After the last long run I tapered back. Emotionally exhausted from our families loss and knowing I had physically pushed myself hard with the 20 mile run, I kept it simple. Small runs, nothing to push me too hard as I began the new year (2022). The girls were really excited to fly on their first plane and to see me run. We never told them that I was running in the Disney marathon. We even told them the race was in Miami to keep their minds at bay. Since Addison had already informed us on multiple occasions that Disney was in Orlando and wanted to know how far away that was from Miami. We didn’t tell them on the car ride to the airport and we still chose not to tell them even while we waited to board the plane. It started to snow and we started to board the plane early. They wanted to take off as quickly as possible since a blizzard was moving in. We waited and we waited. I was starting to run out of snacks and games to keep the girls occupied. The plane pulled out to the tarmack to take off, only to be called back because there was an “emergency”. We were held on the airplane for over 4 hours before they officially canceled the flight. Our girls looked at me, then looked at the stewardess and said, “We are not flying?” She looked at them, their eyes already filled with tears, “No” she replied. And then the crying and screaming started. By that time, they had held it together for a total of 6 ¹⁄ hours by that time and they had nothing left. Another hour went by as we waited for our luggage to be unloaded by the plane. All the passengers were panicking. Rental cars were getting snatched up. I had to physically hold Natalie down as she unleashed her wrath in the middle of the airport. I am still waiting for a video of that to be shared on facebook by someone. The person that had dropped us off at the airport at 7am was now coming back to pick us up and it was after 2pm. The roads were treacherous. Chicago, Grand Rapids and the Detroit airports were now all closed for the whole weekend. Max was so upset that he couldn’t even talk. I chose my words very carefully as we rode as passengers in our own car as our friend was navigating the sheer white outs on the way home, Babe, I can’t train for this again. What are our options.” He gritted his teeth, “Your check engine light is on,” he said. Then he paused, “Call Toyota, find out what service needs to be done.”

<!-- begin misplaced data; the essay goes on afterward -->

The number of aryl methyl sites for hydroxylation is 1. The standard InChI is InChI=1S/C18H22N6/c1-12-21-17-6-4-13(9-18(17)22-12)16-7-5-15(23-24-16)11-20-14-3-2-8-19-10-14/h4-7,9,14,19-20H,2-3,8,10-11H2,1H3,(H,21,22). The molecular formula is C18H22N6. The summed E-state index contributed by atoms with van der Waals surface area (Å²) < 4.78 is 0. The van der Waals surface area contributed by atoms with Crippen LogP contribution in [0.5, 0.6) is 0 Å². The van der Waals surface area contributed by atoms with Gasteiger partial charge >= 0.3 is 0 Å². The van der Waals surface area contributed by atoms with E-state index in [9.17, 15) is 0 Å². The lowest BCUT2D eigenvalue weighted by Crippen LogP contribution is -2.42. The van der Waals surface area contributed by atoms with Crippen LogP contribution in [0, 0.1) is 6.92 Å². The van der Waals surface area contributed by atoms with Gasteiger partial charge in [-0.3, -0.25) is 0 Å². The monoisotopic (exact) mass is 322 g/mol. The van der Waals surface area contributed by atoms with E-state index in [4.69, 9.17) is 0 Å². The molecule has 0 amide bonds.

I reached for my phone, and called Toyota. I talked with them. “Max, they said it is only an oil change and they can see me right away.” “Okay” he replied. “Drop us off at the house and go to Toyota. We will get you to that Marathon, even if we have to drive you.” 

An hour later, we were on our way. The back of the car was filled with suitcases, I grabbed a bag of anything I could throw into it quickly to provide us snacks and a couple of pillows. We fought for 2 hours through the snow just to get us out of Grand Rapids. We pulled an all-nighter. We took turns driving, but of course Max did the most. With 20 hours of driving under our belt,

the kids still didn’t know we were even going to Disney until we were pulling into the hotel. That road trip turned out to be one of the best times we have had as a family. 

With the unexpected drive, we lost my “day to relax” before the race. Instead I had to hustle. I still had to go, sign in for the race, and pick up all the items they gave you. I navigated the buses I had to take and was completely clueless. I chatted with people on the bus and everyone was excited. I told them I was lost on what to do with all this stuff we were getting and so that clued them into the fact that I was newer at this. It was then that someone said, “what race are you running?” The marathon,” I replied. It got quiet. “What? Someone else said. At that moment, I learned that what I was attempting to do is not normal. Normally, people prepare for a marathon by running multiple races. First running multiple 5Ks, 10Ks and then half marathons before they work themselves up to a marathon and some people never even attempt the marathon because it is so difficult. I took a deep breath. I didn’t know that what I was doing was unusual. But, it was too late to rethink the path before me. Perhaps it was good that I didn’t know. A limited mindset had not been pre set for me.